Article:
As we reflect upon last week’s NETmundial multistakeholder meeting, it is clear that for all its faults, the meeting in Sao Paulo was a turning point for Internet governance and human rights in the digital environment.
For the first time in such a meeting, all the stakeholders were not only “at the table” but, to some extent, drivers of the agenda, drafting, and outcomes.The process itself was open to the Internet, whether it was for scathing criticism or simply curious engagement via video streaming.
Last week’s NETmundial global gathering on Internet governance also marked a historical moment when the host country, Brazil, clearly aligned itself not just rhetorically, but politically with those pushing for an open, neutral and free Internet. The signing of the landmark Marco Civil bill at the opening session, after years of mobilization and multistakeholder engagement, should serve as an example for civil society and inspiration for governments around the world.
We can create laws that enshrine freedom of expression, privacy, due process and net neutrality, but it takes time, patience, and willingness to engage just as long as those who oppose those rights are willing to engage.
The NETmundial outcome document makes progress in a number of areas that have not been the subject of multistakeholder consensus previously. These areas include the recognition of the Internet as a common resource that needs to be managed in the public interest, and that the development of international public policy principles for the Internet should be conducted on a democratic and multistakeholder processes. In an important step beyond the Tunis Agenda, the NETmundial text also recognises that the roles and responsibilities of stakeholders in this process should be interpreted in a flexible manner with reference to the issue under discussion.
In a welcome trend started by the the UN High Commissioner for Human Rights, we consider the outcome document a clear pivot in the politics of digital networks. Privacy and mass surveillance are on the first page, and human rights ideals permeate the document. Development sits at its core, and public interest is mentioned as a core lens for the document’s readers.
The final document produced by NETmundial falls short on a number of important policy issues. For example, sections regarding protection of freedom of expression include weak language on protecting intermediaries from liability, harmful to online freedom of expression.
In addition, the passage affirming that access to information as a human right should be “consistent with the rights of authors and creators as established in law” is problematic because it suggests subordination of the public’s right to access to knowledge to domestic laws.
The construction of effective policy to react to massive and rapid technological changes will always be slower than the criticism of ineffective policy reacting to those changes. It is far more difficult to come together to create than to come together to critique.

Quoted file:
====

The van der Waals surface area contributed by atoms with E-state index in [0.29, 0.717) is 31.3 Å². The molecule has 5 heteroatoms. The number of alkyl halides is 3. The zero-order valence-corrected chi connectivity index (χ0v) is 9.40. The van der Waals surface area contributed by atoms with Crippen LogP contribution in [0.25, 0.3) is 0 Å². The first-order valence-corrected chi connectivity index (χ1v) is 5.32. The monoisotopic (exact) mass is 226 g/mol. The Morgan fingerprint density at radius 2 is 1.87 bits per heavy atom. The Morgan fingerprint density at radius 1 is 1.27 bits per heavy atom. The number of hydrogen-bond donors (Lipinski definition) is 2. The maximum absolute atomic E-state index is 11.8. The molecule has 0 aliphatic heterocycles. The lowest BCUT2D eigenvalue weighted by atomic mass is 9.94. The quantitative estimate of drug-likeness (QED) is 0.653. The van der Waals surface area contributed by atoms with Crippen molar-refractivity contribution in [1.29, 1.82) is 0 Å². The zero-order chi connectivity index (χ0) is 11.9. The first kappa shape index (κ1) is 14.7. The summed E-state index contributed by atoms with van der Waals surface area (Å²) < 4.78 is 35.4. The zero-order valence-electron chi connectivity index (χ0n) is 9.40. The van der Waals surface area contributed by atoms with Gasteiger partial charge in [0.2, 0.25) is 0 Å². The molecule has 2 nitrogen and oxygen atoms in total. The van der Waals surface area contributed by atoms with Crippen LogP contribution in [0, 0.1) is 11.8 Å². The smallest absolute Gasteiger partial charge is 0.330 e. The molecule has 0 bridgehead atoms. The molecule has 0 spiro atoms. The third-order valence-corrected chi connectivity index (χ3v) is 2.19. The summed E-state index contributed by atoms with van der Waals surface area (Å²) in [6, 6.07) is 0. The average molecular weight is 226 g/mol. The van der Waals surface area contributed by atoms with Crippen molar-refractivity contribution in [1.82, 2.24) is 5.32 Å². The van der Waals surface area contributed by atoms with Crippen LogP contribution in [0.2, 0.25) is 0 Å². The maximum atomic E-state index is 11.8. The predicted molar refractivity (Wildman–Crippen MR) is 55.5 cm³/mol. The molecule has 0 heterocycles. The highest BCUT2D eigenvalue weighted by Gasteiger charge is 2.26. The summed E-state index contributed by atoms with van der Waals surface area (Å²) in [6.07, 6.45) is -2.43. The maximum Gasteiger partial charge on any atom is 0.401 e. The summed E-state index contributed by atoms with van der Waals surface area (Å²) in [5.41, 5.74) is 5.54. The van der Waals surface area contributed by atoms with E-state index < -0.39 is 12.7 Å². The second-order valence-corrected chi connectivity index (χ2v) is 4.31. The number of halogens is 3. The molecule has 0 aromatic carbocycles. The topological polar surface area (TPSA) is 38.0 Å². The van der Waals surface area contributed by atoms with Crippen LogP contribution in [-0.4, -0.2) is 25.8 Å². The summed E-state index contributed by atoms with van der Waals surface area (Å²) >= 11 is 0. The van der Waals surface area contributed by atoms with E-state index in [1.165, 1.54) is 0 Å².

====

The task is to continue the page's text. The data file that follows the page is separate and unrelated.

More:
We might not succeed in all issues nor will we win immediately. To be truly multistakeholder is to not just admit, but to welcome and integrate those whose opinions differ from your own, and to give other stakeholders time to understand and evolve their perspectives.
It is not surprising that the first outcome is incomplete and not totally satisfied. This should not be an indication that the process is broken, but instead an indication that the process has only just begun. We must and we will continue to press for more, and we do understand that our battle is one measured in decades, not weekends.
The Tallin Agenda for Freedom Online, published some days after those same governments were in Brazil, consolidates a series of principles that civil society had proposed as guides to the debates of NETmundial, specifically in the action points 5, 6, 7, 9 and 10. We hope these principles will reverberate in every international forum regarding internet governance in the future, setting a global standard to build on.
If we as members of civil society do not have a long-term commitment to the policy creation process, and to mechanisms that ensure it is open, clear, transparent and inclusive, it is clear that policies will not prioritize human rights, open societies, anonymity, and fundamental freedoms. Thus, we will prepare ourselves to continue to engage for years to come in order to create the change we wish to see in law for the public interest.
Finally, NETmundial used technology in a way that helped ensure great collaboration among all stakeholders including remote participants. We encourage other multistakeholder fora and discussions to learn from and improve on those solutions developed at NETmundial since we believe they are good start for achieving better converged multistakeholderism. Nevertheless, while the technology worked well at NETmundial, we believe that the process that produced the final document could have been more consultative. In the future, a second public comment of the outcome document should be considered so that the final outcome document reflects the consensus of the wider community as much as possible.
As frustrating as it may have been, NETmundial was what constructive progress looks like. We salute the Brazilian government for organizing it, and the hundreds of stakeholders who participated. Now let’s get back to work.
Endorsement of civil society statement: NETmundial reflectionsRead the petition
|5||Global Partners Digital||UK and Global||May 02, 2014|
|4||Karisma Foundation||Colombia||May 02, 2014|
|3||Bangladesh NGOs Network for Radio and Communication||Bangladesh||May 02, 2014|
|2||Derechos Digitales||Chile and regional||May 02, 2014|
|1||Public Knowledge||USA with international work focused on the Global South||May 02, 2014|
|1||Jeremy Malcolm||Australia||May 02, 2014|